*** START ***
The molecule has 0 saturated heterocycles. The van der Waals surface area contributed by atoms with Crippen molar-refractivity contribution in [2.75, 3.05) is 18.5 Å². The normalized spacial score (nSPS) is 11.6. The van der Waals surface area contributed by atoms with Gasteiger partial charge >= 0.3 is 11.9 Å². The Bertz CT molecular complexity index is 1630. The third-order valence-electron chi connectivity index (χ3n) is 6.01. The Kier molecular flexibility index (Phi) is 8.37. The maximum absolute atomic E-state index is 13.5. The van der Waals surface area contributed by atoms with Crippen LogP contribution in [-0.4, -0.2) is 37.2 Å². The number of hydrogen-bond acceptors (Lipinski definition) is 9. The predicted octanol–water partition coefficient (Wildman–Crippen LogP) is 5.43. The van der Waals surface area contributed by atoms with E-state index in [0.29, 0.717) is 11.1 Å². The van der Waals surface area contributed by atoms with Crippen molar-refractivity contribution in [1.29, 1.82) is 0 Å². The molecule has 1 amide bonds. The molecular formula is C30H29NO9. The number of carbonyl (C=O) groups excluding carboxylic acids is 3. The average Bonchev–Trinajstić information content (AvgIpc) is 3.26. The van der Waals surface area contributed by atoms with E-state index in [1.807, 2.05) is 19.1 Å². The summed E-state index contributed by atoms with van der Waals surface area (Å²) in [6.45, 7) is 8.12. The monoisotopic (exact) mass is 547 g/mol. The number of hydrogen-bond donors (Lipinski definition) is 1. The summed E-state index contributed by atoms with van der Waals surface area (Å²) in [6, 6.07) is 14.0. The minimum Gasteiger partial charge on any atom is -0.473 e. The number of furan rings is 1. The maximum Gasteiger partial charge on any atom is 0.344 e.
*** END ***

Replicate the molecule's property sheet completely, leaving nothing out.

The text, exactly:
The molecule has 0 saturated heterocycles. The van der Waals surface area contributed by atoms with Crippen molar-refractivity contribution in [2.75, 3.05) is 18.5 Å². The normalized spacial score (nSPS) is 11.6. The van der Waals surface area contributed by atoms with Gasteiger partial charge >= 0.3 is 11.9 Å². The Bertz CT molecular complexity index is 1630. The third-order valence-electron chi connectivity index (χ3n) is 6.01. The Kier molecular flexibility index (Phi) is 8.37. The maximum absolute atomic E-state index is 13.5. The van der Waals surface area contributed by atoms with Crippen LogP contribution in [-0.4, -0.2) is 37.2 Å². The number of hydrogen-bond acceptors (Lipinski definition) is 9. The predicted octanol–water partition coefficient (Wildman–Crippen LogP) is 5.43. The van der Waals surface area contributed by atoms with E-state index in [0.29, 0.717) is 11.1 Å². The van der Waals surface area contributed by atoms with Crippen molar-refractivity contribution in [1.29, 1.82) is 0 Å². The molecule has 1 amide bonds. The molecular formula is C30H29NO9. The number of carbonyl (C=O) groups excluding carboxylic acids is 3. The average Bonchev–Trinajstić information content (AvgIpc) is 3.26. The van der Waals surface area contributed by atoms with E-state index in [1.807, 2.05) is 19.1 Å². The summed E-state index contributed by atoms with van der Waals surface area (Å²) in [6.45, 7) is 8.12. The monoisotopic (exact) mass is 547 g/mol. The number of hydrogen-bond donors (Lipinski definition) is 1. The summed E-state index contributed by atoms with van der Waals surface area (Å²) in [6, 6.07) is 14.0. The minimum Gasteiger partial charge on any atom is -0.473 e. The number of furan rings is 1. The maximum Gasteiger partial charge on any atom is 0.344 e.